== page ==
§ Motion made, and Question proposed—"That the Proceedings on any Private Business set down for consideration at 8.15 this evening by direction of the Chairman of Ways may be entered upon at any hour, and be not interrupted under any Standing Order regulating the sittings of the House."—(Mr. Asquith.)1776
§ MR. STUART WORTLEY (Sheffield, Hallam)
said he understood that notice was rendered necessary by Standing Order 8. It was a Motion which might be put to very questionable uses. The Standing Order was rather new, and it might be serious to suspend it so soon after it was made. He thought it would be justified if not to help these Bills forward would be to inflict any loss on the parties concerned, but it must be remembered that they were going to have an Autumn Session, and this was a case of a Provisional Order Bill in which the expense was incurred on the local inquiries, and it was not likely to be increaed by delay at this stage. What he said applied to four Bills, and he was a total stranger to all of them, and in respect to three of them which had come from the other House he was not given to understand that there was any object to their being put forward; but as regards the fourth, information reached him which he thought required to be answered to the effect that it had gone forward with such rapidity that the Report Stage was taken on 27th July, consideration on 28th July, and that it stood for Third Reading on 29th July—yesterday, without the opponents to the Bill, who were substantial and important, having an opportunity of making themselves acquainted with the Amendments made. He understood that the Amendments had not been printed and circulated, and it was quite possible that substantial injustice might be done by this exceptional measure of putting forward the Bill. He thought some reason should be shown for this special procedure, and that they ought not to have a Motion made without some explanation being given.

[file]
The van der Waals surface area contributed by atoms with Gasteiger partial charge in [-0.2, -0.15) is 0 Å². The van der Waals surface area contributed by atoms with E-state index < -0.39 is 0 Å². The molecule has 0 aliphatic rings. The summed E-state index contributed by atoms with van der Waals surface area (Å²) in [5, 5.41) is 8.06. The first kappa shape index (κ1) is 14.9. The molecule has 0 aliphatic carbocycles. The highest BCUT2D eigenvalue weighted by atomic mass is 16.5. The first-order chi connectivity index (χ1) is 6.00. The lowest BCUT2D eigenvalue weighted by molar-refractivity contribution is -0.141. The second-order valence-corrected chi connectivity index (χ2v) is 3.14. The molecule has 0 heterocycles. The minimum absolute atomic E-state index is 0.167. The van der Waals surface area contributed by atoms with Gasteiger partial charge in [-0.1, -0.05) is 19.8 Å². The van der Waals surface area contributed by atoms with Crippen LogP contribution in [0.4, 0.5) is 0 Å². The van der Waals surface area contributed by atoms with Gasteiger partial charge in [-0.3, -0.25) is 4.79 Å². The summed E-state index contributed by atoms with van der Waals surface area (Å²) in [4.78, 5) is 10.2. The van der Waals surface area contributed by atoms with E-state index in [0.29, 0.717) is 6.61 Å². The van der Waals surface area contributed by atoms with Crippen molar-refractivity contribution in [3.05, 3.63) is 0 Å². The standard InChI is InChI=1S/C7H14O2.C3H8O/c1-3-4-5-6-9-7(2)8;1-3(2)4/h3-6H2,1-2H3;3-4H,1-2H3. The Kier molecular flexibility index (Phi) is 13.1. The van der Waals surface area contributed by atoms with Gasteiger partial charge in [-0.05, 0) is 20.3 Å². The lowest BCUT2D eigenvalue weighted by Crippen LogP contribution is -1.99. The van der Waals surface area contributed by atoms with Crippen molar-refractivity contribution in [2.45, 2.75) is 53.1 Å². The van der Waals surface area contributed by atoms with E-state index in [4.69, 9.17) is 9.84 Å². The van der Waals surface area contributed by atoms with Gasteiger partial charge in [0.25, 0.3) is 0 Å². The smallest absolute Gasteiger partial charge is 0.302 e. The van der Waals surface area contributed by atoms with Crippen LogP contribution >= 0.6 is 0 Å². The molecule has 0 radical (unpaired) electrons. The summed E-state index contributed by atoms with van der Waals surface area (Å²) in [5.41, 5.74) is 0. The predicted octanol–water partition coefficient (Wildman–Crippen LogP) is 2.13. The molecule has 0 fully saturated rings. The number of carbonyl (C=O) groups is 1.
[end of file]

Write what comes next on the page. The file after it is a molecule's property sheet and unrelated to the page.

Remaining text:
§ MR. SWIFT MACNEILL (Donegal, S.)
said it was refreshing for him to find himself in thorough accord with the right hon. Gentleman who had just spoken, and he thought the Premier himself should treat the House more fairly in this respect. The Prime Minister, in asking the House that there should be only a limited time for the discussion of the action of certain Government spending departments and executive departments like the Home Office, said that the House would have full opportunity of discussing the matters on the Second Reading of the Appropriation Bill, which was the only time when a private Member, with 1777 possibly a fad of his own, could make himself heard, and now what happened? Here were these Bills, private Bills, introduced under an order the like of which he never remembered. It seemed that the Chairman of Committees could intervene at any time and say that private business might begin and go on as long as they liked. That was not a proper or a right way to deal with private Members, but there was something more. What was the necessity for the Motion? They were to have an Autumn Session. These Bills were set down for Second Reading, and therefore they would not come to a completion one minute before the proper and ordinary time. The Motion was only a contrivance to take a very considerable slice of the miserable portion of time allotted to private Members; while at the same time that portion of time was promised to be generously and even excessively given if hon. Members would submit, as they did on the previous night, to allow the Home Office and other Votes to be discussed in two hours and ten minutes. It was in the belief that they would have ample time to edge in a word that day that the House permitted that, and now, on private Members' day, the opportunity was taken from them. If he had even one person only to tell with him, he would divide on the Question.
§ THE PRIME MINISTER AND FIRST LORD OF THE TREASURY (Mr. ASQUITH,) Fifeshire, E.